Artificial intelligence is an emerging force in the business world that has the potential to either replace humans in certain industries or empower humans with better tools, depending on how the technology is utilized. Sama, a training data and validation company based in San Francisco, believes AI can enhance how we work and is advocating for “human-in-the-loop,” a work model that requires human involvement even with advanced technology.
Since inception, Sama has been on a mission to provide opportunities to individuals in underserved regions across the world. Through its impact sourcing model, Sama has helped more than 55,000 thousand people lift themselves out of poverty. The company provides living wages that are about 4.3x higher than those typically received in the regions where they operate.
While there are many companies that do such good in the world, it is harder to rigorously verify that the company is actually having a positive effect on the individuals and communities it serves. To determine the effectiveness of its impact sourcing model, Sama conducted a three-year Randomized Control Trial (RCT) of its model in collaboration with the Massachusetts Institute of Technology (MIT) and Innovations for Poverty Action.
For an RCT, it is essential to have a well identified control group with which to compare the “treatment” – in this case receiving training and working for Sama. For Sama’s study, individuals from low-income and marginalized backgrounds in Nairobi, Kenya were split into three groups, the Control Group received neither training nor employment at Sama, Group 1 only received training, and Group 2 received training and worked at Sama. The outcomes studied included employment rates, average earnings, and individual well-being.
After the three year study, the results clearly showed that individuals that received both training and work at Sama (Group 2) had lower unemployment rates and higher average monthly earnings as opposed to the Control Group and Group 1. Furthermore, the impact of training and employment at Sama was even more significant for women than men.
I recently spoke with Sama CEO Wendy Gonzalez as part of my research on purpose-driven business and to learn more about the RCT and how Sama is using its advanced technology to enhance human-centered work and provide job opportunities to marginalized communities. Sama is also a B Corp, having met rigorous social and environmental standards as verified by the nonprofit B Lab.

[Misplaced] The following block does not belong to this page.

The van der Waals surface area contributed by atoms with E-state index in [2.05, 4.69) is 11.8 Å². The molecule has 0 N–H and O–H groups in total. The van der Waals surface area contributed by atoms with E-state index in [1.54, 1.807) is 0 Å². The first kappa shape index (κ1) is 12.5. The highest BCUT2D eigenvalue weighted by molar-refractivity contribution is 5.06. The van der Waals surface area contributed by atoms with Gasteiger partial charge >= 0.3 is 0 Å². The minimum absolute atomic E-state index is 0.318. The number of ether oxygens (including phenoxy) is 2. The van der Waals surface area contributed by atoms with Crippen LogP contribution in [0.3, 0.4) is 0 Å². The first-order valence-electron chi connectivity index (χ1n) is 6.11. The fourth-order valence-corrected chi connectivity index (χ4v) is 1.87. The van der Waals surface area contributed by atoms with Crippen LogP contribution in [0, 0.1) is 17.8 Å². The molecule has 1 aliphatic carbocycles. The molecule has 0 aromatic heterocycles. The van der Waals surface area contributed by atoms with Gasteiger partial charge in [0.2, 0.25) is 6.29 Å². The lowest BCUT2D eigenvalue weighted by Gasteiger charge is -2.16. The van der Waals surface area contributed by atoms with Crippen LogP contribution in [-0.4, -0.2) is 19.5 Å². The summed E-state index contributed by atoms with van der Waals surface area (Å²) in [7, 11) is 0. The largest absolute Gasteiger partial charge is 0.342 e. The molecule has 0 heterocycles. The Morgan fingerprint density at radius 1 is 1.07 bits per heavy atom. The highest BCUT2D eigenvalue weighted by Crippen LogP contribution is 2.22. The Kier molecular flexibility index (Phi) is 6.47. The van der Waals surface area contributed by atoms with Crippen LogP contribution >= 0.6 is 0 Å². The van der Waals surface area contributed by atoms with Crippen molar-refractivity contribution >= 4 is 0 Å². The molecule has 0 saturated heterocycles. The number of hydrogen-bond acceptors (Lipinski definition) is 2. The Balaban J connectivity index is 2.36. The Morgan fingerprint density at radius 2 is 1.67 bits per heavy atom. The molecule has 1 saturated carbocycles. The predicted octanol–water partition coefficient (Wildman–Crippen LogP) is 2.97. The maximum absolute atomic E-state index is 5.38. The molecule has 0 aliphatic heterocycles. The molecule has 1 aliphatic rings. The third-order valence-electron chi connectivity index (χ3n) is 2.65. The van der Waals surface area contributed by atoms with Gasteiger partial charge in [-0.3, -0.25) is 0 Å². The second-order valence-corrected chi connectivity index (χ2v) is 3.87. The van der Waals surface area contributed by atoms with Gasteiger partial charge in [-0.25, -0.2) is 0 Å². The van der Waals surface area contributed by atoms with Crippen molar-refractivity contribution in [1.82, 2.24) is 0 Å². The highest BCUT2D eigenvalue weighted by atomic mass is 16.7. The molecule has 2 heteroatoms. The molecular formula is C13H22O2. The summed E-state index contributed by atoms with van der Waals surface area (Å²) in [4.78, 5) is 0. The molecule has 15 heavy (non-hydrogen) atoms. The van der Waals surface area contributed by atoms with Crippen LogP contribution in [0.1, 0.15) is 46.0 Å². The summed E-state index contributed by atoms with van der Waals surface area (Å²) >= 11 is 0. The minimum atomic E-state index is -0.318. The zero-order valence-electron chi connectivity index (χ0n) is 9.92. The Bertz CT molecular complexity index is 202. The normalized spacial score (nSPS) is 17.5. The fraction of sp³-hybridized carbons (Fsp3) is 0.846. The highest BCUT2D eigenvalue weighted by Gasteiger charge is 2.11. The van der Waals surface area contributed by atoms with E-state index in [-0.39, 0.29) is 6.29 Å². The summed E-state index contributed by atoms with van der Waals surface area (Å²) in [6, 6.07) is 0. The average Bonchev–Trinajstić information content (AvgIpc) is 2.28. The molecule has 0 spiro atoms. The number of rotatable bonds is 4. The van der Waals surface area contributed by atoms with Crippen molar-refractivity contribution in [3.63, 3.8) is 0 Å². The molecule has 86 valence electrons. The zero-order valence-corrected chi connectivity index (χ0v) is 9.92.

Christopher Marquis: Can you please describe Sama’s model and how the company is set-up to have social and economic impact on its employees and communities in which it operates?
Wendy Gonzalez: Our late founder, Leila Janah, was passionate about building an impact-led technology company. As a result, Sama has been guided by a mission to provide unprecedented opportunities to individuals and communities in underserved regions worldwide since its inception.
Towards these goals, Sama has positively impacted more than 55,000 people by opening doors to long-term careers in AI and data training.
We’ve achieved this by employing and investing in the careers of professionals across the globe, including countries historically left out of the digital economy, such as Uganda, Kenya and Costa Rica. Through initiatives like ‘SamaU’ (Sama University), we’ve remained committed to investing in our employees long-term, enabling them to acquire high-paying skills that will open doors for them to upskill both within and outside of Sama.
As a female-founded and led company, we’ve maintained a focus on creating opportunities for women within the tech industry. Today, over 50% of all company agents in Africa are women who have been able to support themselves and their families with the skills and employment they have received at Sama.
In addition to ensuring our employees have key skills that allow them to grow professionally, we also provide living wages that are on average 4.3X higher than typical wages offered in these areas.
Marquis: You recently publicized results from a 3 year study of your model. Can you describe why an RCT was necessary to show the results of your model and the design of the RCT?
Gonzalez: We knew we were positively impacting people’s lives through our own data collection, however, a few years ago, we had reached a point where we wanted to have it officially validated. Toward this goal, we decided to pursue a Randomized Controlled Trial (RCT) study, widely considered the gold standard in research. Our goal was to validate the results of Sama’s impact-led business model on improving people’s lives globally.
To achieve this, we partnered with The Massachusetts Institute of Technology and Innovations for Poverty Action to study three groups of individuals in Nairobi, Kenya. One group was a Control Group that did not receive training or the opportunity for employment at Sama. Group 1 only received training at Sama but did not receive an opportunity for employment, and Group 2 underwent training and subsequently was given the opportunity to work for Sama. We then spent three years surveying individuals from within these groups to accurately assess factors such as employment status, earnings, and the industry they worked in after leaving Sama.